Soltan continues his discussion of the necessary complexity saying we need

. . . .to sketch a politics that pursues a different ideal: a complex center, reflecting and favoring moral, ideological, and institutional complexity. . . .If we want to build a better world when we face moral complexity . . . . we need to be prepared to develop a complex program full of hybrids. If we want to maintain and enhance uniqueness of persons, cultures, institutions, and natural locations, then we must both protect and promote complexity (2).

It would, of course, be absurd to insert here anything like spiritual seeking. That’s too complex. Carrying a gun or not carrying a gun has nothing to do with one’s spiritual life or the essential nature of human existence. It’s a RIGHT, so every other consideration is moot, purely academic. I, however, find amazing and incomprehensible that the same

"Father, forgive them. . ." Victor Gugliuzza, personal collection

"Father, forgive them. . ." Victor Gugliuzza, personal collection

people who want to proclaim this as a “christian” nation are so willing to ignore the most basic teachings of christianity—even those christianity has in common with other religions. The Golden Rule, for example.

But Golden Rule reasoning. . . does require that we decide who our neighbors are and how to accord them reasonable and impartial—fair—treatment. Even if it . . . requires us to think again about the reasonableness of the positions that we do hold, and about our grounds for dismissing some of the positions we reject. This is not to claim that those holding views out of line with Golden Rule reasoning will. . . abandon their intuitions or change their views; it is certainly worth bearing in mind the maxim. . .  that it is futile to try to reason people out of positions they were never reasoned into (3).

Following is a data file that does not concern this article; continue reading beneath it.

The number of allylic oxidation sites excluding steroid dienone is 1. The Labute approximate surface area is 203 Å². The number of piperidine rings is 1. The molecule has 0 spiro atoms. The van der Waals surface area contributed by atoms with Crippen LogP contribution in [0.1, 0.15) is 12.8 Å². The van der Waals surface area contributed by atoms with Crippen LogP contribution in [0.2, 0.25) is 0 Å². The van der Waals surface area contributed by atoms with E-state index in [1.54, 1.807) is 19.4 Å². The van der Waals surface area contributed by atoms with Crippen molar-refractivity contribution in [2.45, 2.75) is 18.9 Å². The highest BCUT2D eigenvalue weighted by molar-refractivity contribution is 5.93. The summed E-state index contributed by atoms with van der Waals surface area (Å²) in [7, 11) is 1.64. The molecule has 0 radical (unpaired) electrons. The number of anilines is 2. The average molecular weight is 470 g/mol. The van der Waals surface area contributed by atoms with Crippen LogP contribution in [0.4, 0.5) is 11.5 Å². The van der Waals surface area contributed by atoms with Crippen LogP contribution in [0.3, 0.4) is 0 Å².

No one was ever “reasoned into” carrying a concealed weapon. It’s an absolutely visceral response.
(1) Soltan, Edward Karol. “Liberal Conservative Socialism and the Politics of a Complex Center.” The Good Society 11.1 (2002) 19-22.
(2) ibid.
(3) Duxbury, Neil. “Golden rule reasoning, moral judgment, and law.” Notre Dame Law Review 84.4 (2009): 1529+.


  1. She didn’t write next month’s Harper’s article, but she does show how important it is to be accountable in a similar situation to the ones you outline.

    by Jane Gilgun on Scribd.

    Great lady, great counsellor.